• 1972: Dr. Svyatoslac Fyodorov expanded the work of Dr. Sato and perfected the radical keratotomy method to optimize myopic surgical treatments.
  • 1981: Dr. John Taboada and his colleagues first experimented with the excimer laser for corneal surface treatments.
  • 1985: Dr. Theo Seiler and Dr. Gregor Wollensak performed the first excimer photorefractive keratectomy (PRK) laser correction to treat myopia, hyperopia, and astigmatism.
  • 1989: Dr. Lucio Buratto performed the first laser assisted in-situ keratomileusis (LASIK) Excimer laser vision correction.3
  • 2010: The US Federal Drug Administration (FDA) approved the femtosecond laser-assisted cataract surgery, which allowed corneal incisions for capsulotomy, astigmatism correction, lens softening or fragmentation, and multifocal lens implantation.
    • This method expanded on the 1967 work of Dr. Charles Kelman, who introduced phacoemulsification, which allowed for safe cataract removals.4

Novel approaches to vision restoration

The following section outlines the advantages and disadvantages of novel approaches currently being utilized and explored for restoring vision.

Implantable devices for vision restoration

Intracortical visual prosthesis (ICVP)

Patients suffering from complete blindness have historically resorted to alternative rehabilitation training to enhance their quality of life and to perform activities of daily living (ADLs). Although these alternative rehabilitation methods have been proven successful, as they have taught patients strategies to complete ADLs with senses other than vision, new research has paved the way for a Phase I clinical trial involving an intracortical visual prosthesis (ICVP) for people with blindness.5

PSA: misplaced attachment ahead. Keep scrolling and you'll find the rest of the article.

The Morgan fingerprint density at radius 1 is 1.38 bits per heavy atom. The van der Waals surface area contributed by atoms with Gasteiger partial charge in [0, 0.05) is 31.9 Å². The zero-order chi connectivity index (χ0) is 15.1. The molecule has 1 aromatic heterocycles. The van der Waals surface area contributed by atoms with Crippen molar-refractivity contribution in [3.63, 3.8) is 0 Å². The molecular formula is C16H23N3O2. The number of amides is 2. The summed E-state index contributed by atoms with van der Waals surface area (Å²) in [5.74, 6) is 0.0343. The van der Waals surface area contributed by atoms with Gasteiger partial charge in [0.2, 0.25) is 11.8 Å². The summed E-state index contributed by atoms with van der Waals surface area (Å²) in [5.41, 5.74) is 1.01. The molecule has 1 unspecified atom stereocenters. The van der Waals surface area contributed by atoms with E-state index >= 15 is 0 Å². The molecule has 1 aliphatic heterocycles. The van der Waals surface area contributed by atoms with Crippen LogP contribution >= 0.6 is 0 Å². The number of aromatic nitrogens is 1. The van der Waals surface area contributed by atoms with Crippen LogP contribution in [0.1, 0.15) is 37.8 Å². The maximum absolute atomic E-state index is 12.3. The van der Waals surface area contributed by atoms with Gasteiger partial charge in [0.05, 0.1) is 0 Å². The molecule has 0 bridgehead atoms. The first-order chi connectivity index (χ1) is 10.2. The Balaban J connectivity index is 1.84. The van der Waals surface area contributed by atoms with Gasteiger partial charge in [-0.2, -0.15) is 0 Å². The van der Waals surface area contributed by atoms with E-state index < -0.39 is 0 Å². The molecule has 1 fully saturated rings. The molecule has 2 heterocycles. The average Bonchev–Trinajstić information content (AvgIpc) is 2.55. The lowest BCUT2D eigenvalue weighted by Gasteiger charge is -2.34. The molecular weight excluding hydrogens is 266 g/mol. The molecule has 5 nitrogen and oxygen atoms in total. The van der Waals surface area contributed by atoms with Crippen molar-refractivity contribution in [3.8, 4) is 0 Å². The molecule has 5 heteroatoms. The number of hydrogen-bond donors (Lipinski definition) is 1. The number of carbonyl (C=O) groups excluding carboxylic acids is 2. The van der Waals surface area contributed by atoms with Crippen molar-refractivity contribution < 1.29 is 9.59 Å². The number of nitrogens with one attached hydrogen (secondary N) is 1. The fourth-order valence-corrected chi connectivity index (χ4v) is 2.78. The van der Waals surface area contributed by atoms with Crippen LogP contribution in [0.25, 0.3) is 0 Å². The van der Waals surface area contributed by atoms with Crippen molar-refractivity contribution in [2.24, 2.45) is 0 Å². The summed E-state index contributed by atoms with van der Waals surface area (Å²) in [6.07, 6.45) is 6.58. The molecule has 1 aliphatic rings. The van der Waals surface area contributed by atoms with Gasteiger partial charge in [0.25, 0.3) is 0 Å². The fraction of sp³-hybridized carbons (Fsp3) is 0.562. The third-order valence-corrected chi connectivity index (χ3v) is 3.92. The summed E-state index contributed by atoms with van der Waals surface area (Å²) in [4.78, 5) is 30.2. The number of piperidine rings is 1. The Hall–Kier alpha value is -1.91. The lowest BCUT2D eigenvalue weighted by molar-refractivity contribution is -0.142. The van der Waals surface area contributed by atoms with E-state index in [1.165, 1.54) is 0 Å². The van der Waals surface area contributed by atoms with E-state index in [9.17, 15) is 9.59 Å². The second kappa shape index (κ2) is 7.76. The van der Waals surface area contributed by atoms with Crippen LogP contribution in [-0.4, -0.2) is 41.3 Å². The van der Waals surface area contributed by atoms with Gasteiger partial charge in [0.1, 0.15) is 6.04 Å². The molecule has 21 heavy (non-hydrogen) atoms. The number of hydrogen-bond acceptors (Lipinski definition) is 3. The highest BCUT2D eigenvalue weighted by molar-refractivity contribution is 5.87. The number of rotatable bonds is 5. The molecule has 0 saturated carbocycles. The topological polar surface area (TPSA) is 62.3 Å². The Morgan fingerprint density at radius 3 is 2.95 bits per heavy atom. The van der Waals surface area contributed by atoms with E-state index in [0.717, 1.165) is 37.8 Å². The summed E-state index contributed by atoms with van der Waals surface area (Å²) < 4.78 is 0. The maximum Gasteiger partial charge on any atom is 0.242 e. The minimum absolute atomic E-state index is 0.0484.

Clinical research in intracortical visual prostheses
A team of researchers at the Illinois Institute of Technology partnered with neurosurgeons at Rush University Medical Center to develop an implantable ICVP designed to bypass the retina and optic nerve and directly provide electrical stimulation to the visual cortex of the brain. This artificial visual system was proposed for patients who lost their vision as an adult but had normal to near-normal vision in their first ten years of life.6
In early 2022, researchers and neurosurgeons were able to successfully implant a wireless device composed of 25 stimulators and a total of 400 electrodes within the visual cortex of a blind individual.7 Following the procedure, this patient and all future participants in the Phase I trial are given 1 month to recover, and their assessment takes place over the course of 1 to 3 years.
The Chicago Lighthouse is a social service organization responsible for providing participants with follow-up assessments, which occur 2 to 3 times in the first year for approximately 6 hours per visit. Return visits occur every few months until the end of the 3 years.6

The goal of these follow-up assessments is to monitor the vision-restoring capacity of patients who were previously blind and to measure the magnitude of electrical stimulation provided to the visual cortex via the wireless device.

Advantages of intracortical visual prosthesis:
  1. The ICVP Phase I clinical trial offers people who are completely blind the opportunity to regain some visual capacity, even if it is in the form of light perception.
  2. ICVP allows for electrical stimulation of the visual cortex in patients with extensive damage to the retina and the optic nerve, bypassing the necessary visual pathway to activate the visual processing centers of the brain.
  3. The clinical trial utilizes biocompatible electrodes that offer excellent spatial resolution, temporal resolution, and cell specificity.
  4. ICVP allows for the targeting of localized brain regions for efficient surgical implantation.8
Disadvantages of intracortical visual prosthesis: